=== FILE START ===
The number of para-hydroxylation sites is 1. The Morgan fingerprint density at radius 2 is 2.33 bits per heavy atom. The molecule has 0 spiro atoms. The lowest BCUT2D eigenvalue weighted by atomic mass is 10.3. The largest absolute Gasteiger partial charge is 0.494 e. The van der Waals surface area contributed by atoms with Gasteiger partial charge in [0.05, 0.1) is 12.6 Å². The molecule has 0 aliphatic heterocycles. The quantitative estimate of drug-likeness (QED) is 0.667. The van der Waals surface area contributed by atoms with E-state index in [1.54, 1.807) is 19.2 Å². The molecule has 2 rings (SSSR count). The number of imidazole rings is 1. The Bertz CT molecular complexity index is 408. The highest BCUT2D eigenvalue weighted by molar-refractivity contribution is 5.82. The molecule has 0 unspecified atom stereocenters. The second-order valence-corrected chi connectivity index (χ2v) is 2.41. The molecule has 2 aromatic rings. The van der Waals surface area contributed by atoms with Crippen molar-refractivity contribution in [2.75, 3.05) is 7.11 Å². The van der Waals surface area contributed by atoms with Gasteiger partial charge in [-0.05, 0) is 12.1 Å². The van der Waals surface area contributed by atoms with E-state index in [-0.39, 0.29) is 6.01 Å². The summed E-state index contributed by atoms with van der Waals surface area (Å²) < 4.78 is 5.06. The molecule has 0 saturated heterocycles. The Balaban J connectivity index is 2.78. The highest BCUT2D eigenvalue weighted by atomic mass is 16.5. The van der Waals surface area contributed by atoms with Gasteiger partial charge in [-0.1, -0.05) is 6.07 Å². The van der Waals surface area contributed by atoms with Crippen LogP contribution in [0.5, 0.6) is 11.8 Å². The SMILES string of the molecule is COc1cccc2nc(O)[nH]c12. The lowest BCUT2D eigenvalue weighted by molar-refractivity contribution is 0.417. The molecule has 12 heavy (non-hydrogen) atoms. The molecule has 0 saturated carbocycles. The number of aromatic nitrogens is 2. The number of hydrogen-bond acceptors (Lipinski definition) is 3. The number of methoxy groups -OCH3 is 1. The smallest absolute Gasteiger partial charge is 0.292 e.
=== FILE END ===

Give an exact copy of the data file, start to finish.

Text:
The number of para-hydroxylation sites is 1. The Morgan fingerprint density at radius 2 is 2.33 bits per heavy atom. The molecule has 0 spiro atoms. The lowest BCUT2D eigenvalue weighted by atomic mass is 10.3. The largest absolute Gasteiger partial charge is 0.494 e. The van der Waals surface area contributed by atoms with Gasteiger partial charge in [0.05, 0.1) is 12.6 Å². The molecule has 0 aliphatic heterocycles. The quantitative estimate of drug-likeness (QED) is 0.667. The van der Waals surface area contributed by atoms with E-state index in [1.54, 1.807) is 19.2 Å². The molecule has 2 rings (SSSR count). The number of imidazole rings is 1. The Bertz CT molecular complexity index is 408. The highest BCUT2D eigenvalue weighted by molar-refractivity contribution is 5.82. The molecule has 0 unspecified atom stereocenters. The second-order valence-corrected chi connectivity index (χ2v) is 2.41. The molecule has 2 aromatic rings. The van der Waals surface area contributed by atoms with Crippen molar-refractivity contribution in [2.75, 3.05) is 7.11 Å². The van der Waals surface area contributed by atoms with Gasteiger partial charge in [-0.05, 0) is 12.1 Å². The van der Waals surface area contributed by atoms with E-state index in [-0.39, 0.29) is 6.01 Å². The summed E-state index contributed by atoms with van der Waals surface area (Å²) < 4.78 is 5.06. The molecule has 0 saturated heterocycles. The Balaban J connectivity index is 2.78. The highest BCUT2D eigenvalue weighted by atomic mass is 16.5. The van der Waals surface area contributed by atoms with Gasteiger partial charge in [-0.1, -0.05) is 6.07 Å². The van der Waals surface area contributed by atoms with Crippen LogP contribution in [0.5, 0.6) is 11.8 Å². The SMILES string of the molecule is COc1cccc2nc(O)[nH]c12. The lowest BCUT2D eigenvalue weighted by molar-refractivity contribution is 0.417. The molecule has 12 heavy (non-hydrogen) atoms. The molecule has 0 saturated carbocycles. The number of aromatic nitrogens is 2. The number of hydrogen-bond acceptors (Lipinski definition) is 3. The number of methoxy groups -OCH3 is 1. The smallest absolute Gasteiger partial charge is 0.292 e.